In 1992, Warp’s Artificial Intelligence compilation launched a movement of cerebral, Byzantine techno rooted in proggy concept albums by ’70s visionaries like Kraftwerk and Pink Floyd. Informed by the rawness of footwork, contemporary rap, and even indie rock, the work of California’s Tomu DJ extends IDM’s lineage by focusing its energies on emotional intelligence. Mostly recorded around the same time as her atmospheric 2021 album FEMINISTA and its more percussive follow-up, Half Moon Bay, Crazy Trip occupies a surprisingly straightforward middle ground of simple, intersecting loops and gentle drum programming. The synth patches and drum patterns she favors may be familiar to DJs and listeners tapped into club music’s international underground, yet the final product feels original. Where some artists with similar tastes may aim for transcendence, Tomu DJ zeroes in on grounding introspection.

Crazy Trip leads with its most traditionally arranged tracks: a pair of 120 bpm house cuts built around four-on-the-floor kicks. Despite their shared tempo, the two songs chart contrasting routes. On “Mewisc,” blocky, static drones resonate and overlap like singing bowls, forming a loop propelled less by melody than simple addition and subtraction. New elements are gradually revealed as silhouettes in the synth-pad fog: A bassline slips through like a nudging elbow, tamped down by soft kicks and claps. “Pretty Funny,” similarly constructed with basic modular parts, eschews this unfolding structure and instead creates an immersive space that persists for just over two minutes. The three-chord loop in the backdrop remains unaltered throughout, putting emphasis on the rhythmic interplay between chromatic tom drums and the syncopated snares and hats pulled into their orbit. Instead of following the linear structure of a typical house production, Tomu DJ is more interested in condensing an idea into its most emotive moments.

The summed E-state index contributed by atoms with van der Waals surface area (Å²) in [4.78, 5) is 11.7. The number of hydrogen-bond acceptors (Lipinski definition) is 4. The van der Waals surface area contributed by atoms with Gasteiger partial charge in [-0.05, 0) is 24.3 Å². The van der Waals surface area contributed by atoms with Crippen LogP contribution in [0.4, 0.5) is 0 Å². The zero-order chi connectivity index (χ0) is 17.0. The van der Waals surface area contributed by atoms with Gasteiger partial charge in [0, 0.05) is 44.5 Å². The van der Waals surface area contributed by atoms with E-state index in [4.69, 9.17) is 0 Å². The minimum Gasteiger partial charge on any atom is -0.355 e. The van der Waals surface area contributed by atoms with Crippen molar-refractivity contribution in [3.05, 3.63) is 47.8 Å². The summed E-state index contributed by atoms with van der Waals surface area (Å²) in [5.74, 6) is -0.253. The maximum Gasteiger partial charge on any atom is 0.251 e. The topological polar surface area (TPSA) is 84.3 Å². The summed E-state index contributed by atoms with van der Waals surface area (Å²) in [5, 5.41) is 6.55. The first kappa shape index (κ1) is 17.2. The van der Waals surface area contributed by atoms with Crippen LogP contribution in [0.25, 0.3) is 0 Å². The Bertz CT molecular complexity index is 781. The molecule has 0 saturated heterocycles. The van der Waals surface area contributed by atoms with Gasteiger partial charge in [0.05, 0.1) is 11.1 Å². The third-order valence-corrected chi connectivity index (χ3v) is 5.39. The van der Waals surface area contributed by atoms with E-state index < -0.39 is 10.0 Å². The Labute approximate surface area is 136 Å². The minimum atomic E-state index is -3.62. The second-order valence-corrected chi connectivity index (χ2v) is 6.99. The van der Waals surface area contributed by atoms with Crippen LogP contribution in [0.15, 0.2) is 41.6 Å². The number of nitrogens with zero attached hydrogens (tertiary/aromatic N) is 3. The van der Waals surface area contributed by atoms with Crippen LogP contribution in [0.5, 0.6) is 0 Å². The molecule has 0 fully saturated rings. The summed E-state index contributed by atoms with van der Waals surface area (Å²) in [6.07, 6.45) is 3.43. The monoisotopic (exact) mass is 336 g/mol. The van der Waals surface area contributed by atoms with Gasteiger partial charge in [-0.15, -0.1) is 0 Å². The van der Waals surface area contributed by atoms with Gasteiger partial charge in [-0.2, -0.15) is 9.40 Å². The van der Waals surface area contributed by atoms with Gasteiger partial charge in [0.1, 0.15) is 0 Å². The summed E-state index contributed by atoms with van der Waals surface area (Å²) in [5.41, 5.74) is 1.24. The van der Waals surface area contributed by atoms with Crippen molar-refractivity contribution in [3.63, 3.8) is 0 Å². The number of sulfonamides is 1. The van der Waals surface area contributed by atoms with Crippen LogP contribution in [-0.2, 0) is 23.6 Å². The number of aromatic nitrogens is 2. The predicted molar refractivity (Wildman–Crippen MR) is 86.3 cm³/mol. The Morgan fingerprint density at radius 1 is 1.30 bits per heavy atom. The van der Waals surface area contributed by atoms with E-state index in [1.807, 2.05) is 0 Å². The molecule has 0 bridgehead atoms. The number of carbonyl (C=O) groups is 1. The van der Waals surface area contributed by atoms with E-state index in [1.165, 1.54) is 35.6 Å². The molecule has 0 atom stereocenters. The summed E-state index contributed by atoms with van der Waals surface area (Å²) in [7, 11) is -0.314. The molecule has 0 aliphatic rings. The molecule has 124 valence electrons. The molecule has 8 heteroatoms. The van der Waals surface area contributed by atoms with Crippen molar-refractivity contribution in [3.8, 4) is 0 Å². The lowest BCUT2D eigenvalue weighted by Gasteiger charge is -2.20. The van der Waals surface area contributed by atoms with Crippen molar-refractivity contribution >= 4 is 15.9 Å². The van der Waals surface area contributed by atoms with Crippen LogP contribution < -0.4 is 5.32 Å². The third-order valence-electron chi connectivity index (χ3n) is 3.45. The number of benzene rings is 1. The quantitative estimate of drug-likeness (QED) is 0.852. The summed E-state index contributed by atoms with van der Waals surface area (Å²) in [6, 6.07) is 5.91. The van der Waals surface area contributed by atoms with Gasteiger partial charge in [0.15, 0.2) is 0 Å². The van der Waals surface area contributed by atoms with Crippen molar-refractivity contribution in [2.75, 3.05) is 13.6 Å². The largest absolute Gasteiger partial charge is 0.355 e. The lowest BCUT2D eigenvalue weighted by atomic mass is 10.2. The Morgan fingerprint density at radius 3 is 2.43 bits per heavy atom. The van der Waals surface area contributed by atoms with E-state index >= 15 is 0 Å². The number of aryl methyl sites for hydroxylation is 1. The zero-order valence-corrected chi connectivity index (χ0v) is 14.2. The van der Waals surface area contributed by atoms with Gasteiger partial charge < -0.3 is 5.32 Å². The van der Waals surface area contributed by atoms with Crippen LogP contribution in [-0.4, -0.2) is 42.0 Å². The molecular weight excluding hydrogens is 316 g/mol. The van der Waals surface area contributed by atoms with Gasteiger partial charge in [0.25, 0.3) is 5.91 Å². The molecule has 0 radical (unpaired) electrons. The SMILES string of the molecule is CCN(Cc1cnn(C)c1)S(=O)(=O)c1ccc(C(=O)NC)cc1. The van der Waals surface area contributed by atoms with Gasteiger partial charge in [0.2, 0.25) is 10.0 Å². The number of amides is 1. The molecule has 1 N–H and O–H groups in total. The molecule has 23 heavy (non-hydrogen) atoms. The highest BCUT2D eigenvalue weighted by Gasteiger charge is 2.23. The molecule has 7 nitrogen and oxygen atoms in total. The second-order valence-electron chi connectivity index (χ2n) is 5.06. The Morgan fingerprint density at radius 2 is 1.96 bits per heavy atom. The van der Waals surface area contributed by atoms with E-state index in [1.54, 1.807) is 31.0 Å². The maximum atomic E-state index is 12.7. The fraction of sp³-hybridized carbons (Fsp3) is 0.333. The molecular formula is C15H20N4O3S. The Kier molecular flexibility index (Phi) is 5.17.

The EP’s most inventive offerings are those that allude to Tomu DJ’s formative years booking Teklife members like DJ Spinn and DJ Manny for college parties. “Band Man” filters the new-age-adjacent timbres of her more ambient work through the frenetic, mirrored lens of classic footwork, segmenting Rhodes chords into fragments to match an antsy kick pattern. Lightly edited, pitched-up breakbeats and steady claps hit with rudimentary charm, while rapid-fire hi-hats and atonal, groaning synth effects rush to fill the remaining space. The contrast between gritty repetition and more expressive decoration generates a comforting feeling of weightlessness, shifting the center of gravity in several directions until its focus lands amid a whirlwind of percussive debris.

“Bedroom DJ,” Crazy Trip’s best track, is an ambient reimagining of ghettotech motifs in which Brooklyn rapper Petty Getty turns DJ terms into double entendres over loose, cozy R&B instrumentation. Though this song also prominently features a dreamy chord progression, there’s a whole biome of strange harmonic interplay that lives beneath the surface. Sine waves slalom between the keys, taking short, strategic detours into dissonance or unexpectedly stuttering out of time, giving the song a loose, improvised feel.

Despite drawing from an array of regional scenes and subgenres, Tomu DJ’s self-taught production doesn’t quite fit the buzzy “post-genre” tag often applied to the new wave of club experimentalists. Instead, it re-interprets specific dance sounds from the perspective of the online enthusiast, piecing together a unique aesthetic that gives equal weight to the energy of the dancefloor and the mysteries of a hidden browser tab.